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Sears liquidation to cost landlord nearly half its rent income

Seritage says it's been steadily trimming its exposure to Sears, replacing shuttered stores with other tenants

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A woman shopping for clearance items in front of a Sears store in California. The company's CFO on Monday pleaded for vendors, employees and other stakeholders to help it reorganise in bankruptcy.

New York

A SEARS liquidation would cost its real estate spinoff 47 per cent of its annual rent income, or about US$84 million in cash flow, according to regulatory filings.

Seritage Growth Properties, a real estate investment trust (Reit), was created in 2015 by Sears' chief executive officer Eddie Lampert to be the property owner and landlord for select locations of Sears and its sister chain, Kmart.

As the Sears bankruptcy case kicks off in New York, this week, the retailer hasn't reached an agreement with lenders over how many stores - if any - will stay open past the holiday season.

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The company's chief financial officer, in a Monday court filing, pleaded for vendors, employees and other stakeholders to help it reorganise in bankruptcy. About 68,000 jobs are on the line.

Rent from 82 Sears properties brings in US$49 million for Seritage, according to a filing.

Other property-related expenses paid by Sears would push the loss of cash flow to US$84 million, the real estate investment trust said. Other tenants pay a total of US$55 million.

Seritage said in a statement on Monday that it's been steadily trimming its exposure to Sears. It's been replacing shuttered Sears stores with other retail and, in some cases, residences.

The Reit has a wider base of tenants in the pipeline - it expects an additional US$72 million from leases beginning in the next 24 months - and historically it's been able to increase the rent on spaces Sears leaves behind for new tenants.

But signed lease income includes commitments from future tenants, and of current rent revenue, Sears is a more significant portion, according the Reit's filing.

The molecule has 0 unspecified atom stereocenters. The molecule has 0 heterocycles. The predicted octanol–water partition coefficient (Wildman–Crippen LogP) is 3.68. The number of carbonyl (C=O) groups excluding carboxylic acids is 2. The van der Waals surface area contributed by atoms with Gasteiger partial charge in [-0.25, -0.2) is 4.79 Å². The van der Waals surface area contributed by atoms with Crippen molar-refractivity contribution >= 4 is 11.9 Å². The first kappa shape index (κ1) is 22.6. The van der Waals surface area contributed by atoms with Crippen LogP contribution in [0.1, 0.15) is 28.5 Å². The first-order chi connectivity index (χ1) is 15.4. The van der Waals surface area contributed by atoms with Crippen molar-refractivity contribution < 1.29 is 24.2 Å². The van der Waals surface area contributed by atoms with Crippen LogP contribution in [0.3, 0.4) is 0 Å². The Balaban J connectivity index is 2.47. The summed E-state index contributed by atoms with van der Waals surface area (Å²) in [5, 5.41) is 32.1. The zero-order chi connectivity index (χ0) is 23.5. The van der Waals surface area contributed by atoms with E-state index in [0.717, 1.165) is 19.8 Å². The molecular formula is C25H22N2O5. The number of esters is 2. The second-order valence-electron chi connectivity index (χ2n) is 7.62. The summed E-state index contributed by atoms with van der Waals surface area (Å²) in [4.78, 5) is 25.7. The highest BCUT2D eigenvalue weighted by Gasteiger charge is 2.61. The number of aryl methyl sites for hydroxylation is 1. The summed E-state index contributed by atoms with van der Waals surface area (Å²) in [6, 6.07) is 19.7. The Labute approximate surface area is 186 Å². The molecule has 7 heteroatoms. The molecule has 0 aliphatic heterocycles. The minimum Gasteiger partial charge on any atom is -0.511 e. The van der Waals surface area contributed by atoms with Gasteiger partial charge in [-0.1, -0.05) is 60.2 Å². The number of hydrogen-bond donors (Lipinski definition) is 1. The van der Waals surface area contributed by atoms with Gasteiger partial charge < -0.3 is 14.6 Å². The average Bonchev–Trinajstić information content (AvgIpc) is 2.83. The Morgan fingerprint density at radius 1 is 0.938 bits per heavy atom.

Sears exposure could create short-term pain for Seritage if too many stores shutter before its new tenants start paying.

"It's such a large chunk," said Bloomberg Intelligence analyst Lindsay Dutch. "It's still over 40 per cent of their rent."

Mr Lampert's hedge fund, ESL Investments, is pursuing a deal to provide more bankruptcy financing, while also discussing buying a portion of the company's outlets.

Of the 142 stores Sears intends to shut, 42 sit on property owned by Seritage.

Just five Kmart stores earmarked for closing are part of Seritage's portfolio.

Seritage shares are down 5.4 per cent since the beginning of the year.

Three years ago, Mr Lampert raised US$2.5 billion for the chain by selling Seritage about 250 of Sears's best properties for the retailer to lease back.

Though the move attracted its share of controversy, it allowed Sears to turn a short-term profit even as revenue deteriorated. Seritage has gone on to be the one profitable part of the Sears constellation.

The Reit sits on a US$1 billion liquidity cushion after Warren Buffett's Berkshire Hathaway loaned it US$2 billion earlier this year. Mr Buffett personally owns a stake of more than 5 per cent in Seritage, according to regulatory filings.

"Even if you imagine a really horrible scenario, it's not a big issue for Berkshire," said Richard Cook, a longtime Berkshire shareholder and fund manager in Birmingham, Alabama, who oversees about US$360 million. BLOOMBERG